has been the first region to show something more than faint pulse, the
backdrop for the resource market has certainly improved and will continue on
that path so long as the Asian economic pickup is not a ‘head fake’ (as an
aside, the IMF expects China and India, followed by Brazil, to top the global
GDP growth charts both this year and next).


Page 9 of 15

Real GDP (Q3 2008 / Q4 2007; annual % change)

China 8.9

India 6.1

Indonesia 5.2

Argentina 5.0

Philippines 4.7

Russia 3.5

Brazil 2.4

Chile 1.7

Malaysia 1.6

0 2 4 6 8 10

Source: Haver Analytics, Gluskin Sheff


Real GDP (Q1 2009 / Q3 2008, unless otherwise noted; annual % change)

Philippines* 3.5

China 2.7

Indonesia 2.0

India* 0.6

Argentina* -1.2

Chile -6.6

Malaysia* -10.0

Brazil* -13.6

Russia -20.2

-24 -20 -16 -12 -8 -4 0 4 8 12 16

*Using Q4/Q3 2008 figures

Source: Haver Analytics, Gluskin Sheff

Page 10 of 15

Third, we just endured the steepest world economic setback in 70 years and
yet commodity prices across a broad front — gold, oil, copper, soybeans —
managed to bottom at their highest “recession levels” of all time. Look at oil We just endured the
— it bottomed just above the $30/bbl mark, which in most other cycles in the
steepest world
economic setback
past represented the peak, not the trough. This attests to the supply
in 70 years and yet
discipline by today’s resource companies compared to their predecessors, and
commodity prices
affirms our belief that what we experienced last year was a severe cyclical
managed to bottom
correction in what is still a secular bull market — you can connect the dots on at their highest
the chart and see that the CRB looks a lot like what the S&P 500 looked like in “recession levels” of
the months following the sharp 1987 collapse. It seemed like the end of the all time
world in October of that year, and yet in retrospect it was just the 5th year in
what proved to be an 18-year secular bull phase. Commodities seem to be in
one of those long secular up-waves right now.


Where Commodities Where Commodities Bottomed

Bottomed This Cycle During Recessions
(average of five recessions, except where noted)
Wheat $4.86/bushel Wheat $3.08/bushel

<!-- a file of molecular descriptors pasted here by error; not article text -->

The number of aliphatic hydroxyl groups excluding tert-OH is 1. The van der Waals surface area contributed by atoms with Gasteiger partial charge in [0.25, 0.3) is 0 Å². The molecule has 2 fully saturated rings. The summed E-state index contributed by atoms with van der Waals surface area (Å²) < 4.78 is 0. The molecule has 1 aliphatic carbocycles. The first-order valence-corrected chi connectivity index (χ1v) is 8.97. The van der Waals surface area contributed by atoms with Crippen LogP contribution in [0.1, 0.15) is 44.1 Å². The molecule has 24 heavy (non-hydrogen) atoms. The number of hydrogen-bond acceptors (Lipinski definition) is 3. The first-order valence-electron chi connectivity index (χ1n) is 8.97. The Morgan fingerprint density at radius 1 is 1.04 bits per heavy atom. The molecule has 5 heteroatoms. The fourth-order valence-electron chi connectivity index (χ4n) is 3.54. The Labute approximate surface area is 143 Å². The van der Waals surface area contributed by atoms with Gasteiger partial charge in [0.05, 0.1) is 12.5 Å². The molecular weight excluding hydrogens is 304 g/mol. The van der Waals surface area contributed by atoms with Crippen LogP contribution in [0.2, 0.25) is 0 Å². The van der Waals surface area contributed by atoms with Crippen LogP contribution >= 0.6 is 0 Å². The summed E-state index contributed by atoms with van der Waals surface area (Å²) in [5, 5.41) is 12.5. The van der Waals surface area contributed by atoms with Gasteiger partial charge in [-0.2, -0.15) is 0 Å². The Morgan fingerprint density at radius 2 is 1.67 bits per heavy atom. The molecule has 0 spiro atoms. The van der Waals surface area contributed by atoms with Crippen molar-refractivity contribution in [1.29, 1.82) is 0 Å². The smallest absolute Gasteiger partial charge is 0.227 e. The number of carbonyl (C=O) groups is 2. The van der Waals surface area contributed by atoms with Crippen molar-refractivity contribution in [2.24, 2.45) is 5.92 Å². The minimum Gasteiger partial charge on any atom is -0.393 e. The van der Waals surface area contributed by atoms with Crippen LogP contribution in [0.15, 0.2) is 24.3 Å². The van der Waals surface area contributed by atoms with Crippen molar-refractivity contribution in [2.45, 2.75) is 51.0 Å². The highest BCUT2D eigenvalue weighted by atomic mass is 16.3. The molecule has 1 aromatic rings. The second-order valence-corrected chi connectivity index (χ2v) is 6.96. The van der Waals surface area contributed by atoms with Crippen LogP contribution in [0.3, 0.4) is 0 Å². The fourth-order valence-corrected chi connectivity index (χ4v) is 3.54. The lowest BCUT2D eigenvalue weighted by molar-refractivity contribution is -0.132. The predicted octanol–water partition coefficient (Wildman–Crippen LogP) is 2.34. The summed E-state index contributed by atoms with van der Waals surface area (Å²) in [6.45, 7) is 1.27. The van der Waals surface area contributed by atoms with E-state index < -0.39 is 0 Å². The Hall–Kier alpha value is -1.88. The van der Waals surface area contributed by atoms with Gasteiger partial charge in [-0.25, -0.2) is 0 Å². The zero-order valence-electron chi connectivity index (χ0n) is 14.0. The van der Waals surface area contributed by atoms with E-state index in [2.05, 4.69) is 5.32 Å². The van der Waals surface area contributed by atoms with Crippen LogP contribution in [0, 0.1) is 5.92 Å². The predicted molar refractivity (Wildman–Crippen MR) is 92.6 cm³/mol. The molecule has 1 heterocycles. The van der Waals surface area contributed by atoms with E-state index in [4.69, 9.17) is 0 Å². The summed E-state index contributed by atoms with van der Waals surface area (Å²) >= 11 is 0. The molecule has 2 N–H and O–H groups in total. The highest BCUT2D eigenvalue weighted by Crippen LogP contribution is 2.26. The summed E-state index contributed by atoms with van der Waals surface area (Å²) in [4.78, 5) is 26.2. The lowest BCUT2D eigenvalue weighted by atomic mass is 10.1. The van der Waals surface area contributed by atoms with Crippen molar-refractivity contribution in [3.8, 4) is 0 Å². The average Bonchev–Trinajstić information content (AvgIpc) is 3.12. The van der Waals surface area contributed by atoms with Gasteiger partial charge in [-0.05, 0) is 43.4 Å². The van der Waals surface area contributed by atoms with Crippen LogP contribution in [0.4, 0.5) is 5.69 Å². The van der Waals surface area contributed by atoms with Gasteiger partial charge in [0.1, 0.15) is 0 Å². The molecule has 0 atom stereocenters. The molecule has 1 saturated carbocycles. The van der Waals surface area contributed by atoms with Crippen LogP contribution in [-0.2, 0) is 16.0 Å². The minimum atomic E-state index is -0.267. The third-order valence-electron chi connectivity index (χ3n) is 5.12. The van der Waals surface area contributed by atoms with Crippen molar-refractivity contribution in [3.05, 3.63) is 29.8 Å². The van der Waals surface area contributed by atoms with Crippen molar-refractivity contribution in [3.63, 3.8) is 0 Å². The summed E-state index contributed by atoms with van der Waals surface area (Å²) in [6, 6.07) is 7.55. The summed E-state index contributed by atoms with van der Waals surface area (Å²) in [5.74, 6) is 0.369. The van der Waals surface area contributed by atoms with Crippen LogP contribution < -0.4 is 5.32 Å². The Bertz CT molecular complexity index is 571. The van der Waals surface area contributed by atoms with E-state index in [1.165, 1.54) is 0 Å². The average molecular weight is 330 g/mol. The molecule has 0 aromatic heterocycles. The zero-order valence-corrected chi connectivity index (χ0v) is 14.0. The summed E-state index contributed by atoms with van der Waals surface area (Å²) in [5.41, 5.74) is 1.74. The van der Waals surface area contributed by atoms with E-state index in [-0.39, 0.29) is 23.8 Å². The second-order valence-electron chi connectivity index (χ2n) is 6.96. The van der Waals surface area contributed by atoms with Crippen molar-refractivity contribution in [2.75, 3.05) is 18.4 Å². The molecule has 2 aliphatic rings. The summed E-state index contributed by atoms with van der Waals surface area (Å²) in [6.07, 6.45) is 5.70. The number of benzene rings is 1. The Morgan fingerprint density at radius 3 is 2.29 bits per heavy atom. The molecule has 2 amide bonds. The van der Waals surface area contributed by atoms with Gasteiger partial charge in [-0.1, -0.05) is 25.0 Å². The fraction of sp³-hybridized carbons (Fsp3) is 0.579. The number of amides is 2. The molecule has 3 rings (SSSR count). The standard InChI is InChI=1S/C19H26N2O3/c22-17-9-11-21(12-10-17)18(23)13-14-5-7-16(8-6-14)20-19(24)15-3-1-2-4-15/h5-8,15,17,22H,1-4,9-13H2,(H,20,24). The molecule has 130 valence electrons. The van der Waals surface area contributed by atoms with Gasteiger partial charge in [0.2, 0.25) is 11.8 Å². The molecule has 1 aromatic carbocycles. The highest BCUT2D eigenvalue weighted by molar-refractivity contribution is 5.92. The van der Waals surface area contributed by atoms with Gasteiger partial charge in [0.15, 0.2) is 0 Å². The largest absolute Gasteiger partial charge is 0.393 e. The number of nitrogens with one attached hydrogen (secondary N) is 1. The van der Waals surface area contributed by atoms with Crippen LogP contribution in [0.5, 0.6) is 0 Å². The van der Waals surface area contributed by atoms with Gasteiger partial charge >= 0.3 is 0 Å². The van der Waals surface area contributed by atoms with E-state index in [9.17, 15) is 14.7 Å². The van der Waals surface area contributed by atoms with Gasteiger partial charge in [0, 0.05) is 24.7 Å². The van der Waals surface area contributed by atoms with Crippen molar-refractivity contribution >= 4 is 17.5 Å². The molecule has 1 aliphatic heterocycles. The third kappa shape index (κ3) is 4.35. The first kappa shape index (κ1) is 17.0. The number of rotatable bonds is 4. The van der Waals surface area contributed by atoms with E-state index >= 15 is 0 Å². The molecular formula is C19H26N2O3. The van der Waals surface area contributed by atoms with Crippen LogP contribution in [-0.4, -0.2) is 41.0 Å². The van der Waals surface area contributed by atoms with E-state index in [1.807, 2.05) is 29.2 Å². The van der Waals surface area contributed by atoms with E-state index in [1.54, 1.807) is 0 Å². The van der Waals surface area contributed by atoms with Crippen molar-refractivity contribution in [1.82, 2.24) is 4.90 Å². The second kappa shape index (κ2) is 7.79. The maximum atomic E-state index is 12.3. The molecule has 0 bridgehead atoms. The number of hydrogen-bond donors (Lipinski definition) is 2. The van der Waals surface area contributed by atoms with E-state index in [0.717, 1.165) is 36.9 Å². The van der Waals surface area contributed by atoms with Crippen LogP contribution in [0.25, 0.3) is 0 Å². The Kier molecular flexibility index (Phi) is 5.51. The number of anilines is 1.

Soybean $7.59/bushel Soybean $5.05/bushel
Corn $2.72/bushel Corn $2.08/bushel
WTI $30.81/bbl WTI $20.00/bbl
Gold $712.50/oz Gold $307.30/oz
Copper $1.25/Lb Copper* 0.70¢/Lb
Silver $8.81/troy oz Silver $5.76/troy oz
Lead 61.72¢/Lb Lead* 38.27¢/Lb
Zinc 57.42¢/Lb Zinc* 51.17¢/Lb
CRB Spot (1967 = 100) 302.34 CRB Spot (1967 = 100) 229.11
*Average of the last two recessions

Source: Haver Analytics, Gluskin Sheff

This is ultimately very constructive for the Canadian equity market, where
47% of the TSX market cap is in resources, compared to just a 16% share in
the S&P 500. It is also a bullish underpinning for the Canadian dollar, even if
a pullback is likely over the near-term.

Page 11 of 15


T S X C om pos i t e In dex

Financials 29.2%

Energy 28.5%

Materials 18.6%

Industrials 5.3%

Telecom 4.8%

Info Tech 4.6%

Cons. Discret 4.0%

Cons. Staples 3.0%

Utilities 1.6%

Health Care 0.4%

Source: Haver Analytics, Gluskin Sheff

Chart 9: … THAN THE S&P 500

United States
S & P 500 C om pos i t e I n dex

Info Tech 17.4%

Health Care 14.2%

Financials 13.2%

Energy 13.0%

Cons. Staples 12.1%

Industrials 10.2%

Cons. Discret 8.9%

Utilities 4.0%

Telecom 3.6%

Materials 3.3%

Source: Bloomberg, Gluskin Sheff

Page 12 of 15


Great article in the Economist on the secular post-bubble shift from frivolity to
frugality — Trading Down – From Decadence to Discounts. Very deflationary It wasn’t just a
stuff. Between 2000 and 2007, the average American raised his/her housing bubble; it
consumption by 44% and this accounted for 77% of the overall growth in was also a
GDP. It wasn’t just a housing bubble; it was also a leveraged consumption leveraged
bubble (this did not happen in Japan, by the way, which is why the situation consumption
now is even more troubling). Fully $500 billion of consumption was funded by bubble
taking cash out of the home during the bubble, and about $1 trillion of the
windfall was used to purchase even more real estate and equity assets — it
was all totally illusory but now we are paying the piper as spending patterns
reverts to the mean. Real-life examples are Tiffany’s 62% plunge in its Q1
earnings at a time when ‘value’ recession-hedge retailers like McDonalds’s
continued to ramp up earnings growth as it has done each year since 2003.

I have been of the view for about a year now that the post-bubble world was
going to involve a significant shift in consumer attitudes towards credit,
homeownership and discretionary spending. This is clearly occurring in the
automotive sector, where the 20% of three-car families are becoming two-car
families, and the vast majority of two-car families are either downsizing to one
vehicle or are doing everything they can to extend the life of their current
car/truck/SUV. See Nation’s Love For New Cars On the Wane: Signs that
Slump May Become New Normal on the front page of the Sunday New York
Times. This secular decline in the automotive sector may be something the
American taxpayer might want to be aware of as it is forced into the position of
being a 70% equity stakeholder in GM.

Page 13 of 15